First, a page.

Test of viability measures in starved, sedimentary, anaerobic bacterial isolates and in a temperature stressed estuarine sedimentary microbial community : insights for deep biosphere studies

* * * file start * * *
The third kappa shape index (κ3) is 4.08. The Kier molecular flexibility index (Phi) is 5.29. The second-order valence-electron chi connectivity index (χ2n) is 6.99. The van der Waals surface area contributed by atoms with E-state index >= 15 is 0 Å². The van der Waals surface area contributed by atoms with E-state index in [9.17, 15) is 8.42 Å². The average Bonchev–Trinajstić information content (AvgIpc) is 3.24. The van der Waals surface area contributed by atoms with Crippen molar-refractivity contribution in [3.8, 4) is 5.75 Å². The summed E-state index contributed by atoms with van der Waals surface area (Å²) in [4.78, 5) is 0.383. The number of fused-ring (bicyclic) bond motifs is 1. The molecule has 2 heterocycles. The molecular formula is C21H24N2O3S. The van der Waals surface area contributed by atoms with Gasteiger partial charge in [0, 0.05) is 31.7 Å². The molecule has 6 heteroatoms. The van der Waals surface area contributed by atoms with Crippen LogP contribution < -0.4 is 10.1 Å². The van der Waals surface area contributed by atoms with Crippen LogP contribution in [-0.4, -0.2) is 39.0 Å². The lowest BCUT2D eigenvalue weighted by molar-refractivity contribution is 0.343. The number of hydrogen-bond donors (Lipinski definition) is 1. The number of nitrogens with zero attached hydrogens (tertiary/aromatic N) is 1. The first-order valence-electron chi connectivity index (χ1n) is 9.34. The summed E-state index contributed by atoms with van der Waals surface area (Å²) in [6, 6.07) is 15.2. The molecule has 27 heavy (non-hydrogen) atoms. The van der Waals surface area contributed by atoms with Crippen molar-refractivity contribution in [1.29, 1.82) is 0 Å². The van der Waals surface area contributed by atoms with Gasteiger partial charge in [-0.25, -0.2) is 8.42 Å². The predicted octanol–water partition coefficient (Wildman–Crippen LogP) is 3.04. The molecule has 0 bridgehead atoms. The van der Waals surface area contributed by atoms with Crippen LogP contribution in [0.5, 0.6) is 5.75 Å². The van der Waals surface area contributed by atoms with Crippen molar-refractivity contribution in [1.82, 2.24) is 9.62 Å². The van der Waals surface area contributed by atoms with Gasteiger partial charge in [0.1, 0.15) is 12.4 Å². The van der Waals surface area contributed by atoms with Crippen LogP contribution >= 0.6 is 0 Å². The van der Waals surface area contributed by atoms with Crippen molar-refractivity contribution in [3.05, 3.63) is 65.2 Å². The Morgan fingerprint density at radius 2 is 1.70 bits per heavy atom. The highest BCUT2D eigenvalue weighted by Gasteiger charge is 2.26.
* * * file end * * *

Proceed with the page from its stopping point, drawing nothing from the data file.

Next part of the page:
Marine sediments harbour vast and diverse prokaryotic communities. With ongoing burial and ageing of respective sediment layers, however, available organic matter becomes more recalcitrant. Thus, sedimentary microorganisms face starvation and ultimately death. Nonetheless, live and active cells are present in old and deeply buried sediments, up to 111 Ma (Roussel et al., 2008). During IODP Leg 307 an organic-matter poor, cold-water, buried coral carbonate mound was sampled. Nineteen isolates, mainly Proteobacteria, were obtained from the mound and surrounding sediments. Additionally, one putative new species belonging to the genus Ornithinimicrobium (Actinobacteria) was isolated. Strains were subsequently phylogenetically and phenotypically characterised. Selected isolates and other sedimentary bacteria were subsequently subjected to anaerobic starvation-survival experiments and their responses to substrate limitation were compared to those of near-surface relatives. All strains survived long periods of starvation (incubated up to 3 years). This was confirmed by constant total cell counts and only slowly increasing proportions of dead cells (20% after one year). Culturability and FISH detectability decreased with time but radiotracer experiments conducted after starvation confirmed viability and potential metabolic activity of many strains. No significant correlations between FISH detectability and other viability measures occurred. Instead starvation time was significantly positively correlated with percentages of dead cells and inversely with culturability. Pure culture starvation experiments were complemented by a study on an estuarine, surface-sediment microbial community, which was stressed in sediment slurry sequential heating experiments. This mimicked burial and resulted in decreasing total counts, culturability, and FISH detcctability but these were still present even after heating to 90 °C. Temperatures above 42 °C were significantly correlated with the reduction of total cells and FISH detectability This project showed that marine sedimentary microbes maintain high levels of viability and culturability during long-term anaerobic starvation and during sequential heating to mimic burial this is consistent with the large cell population in sub-seafloor sediments.
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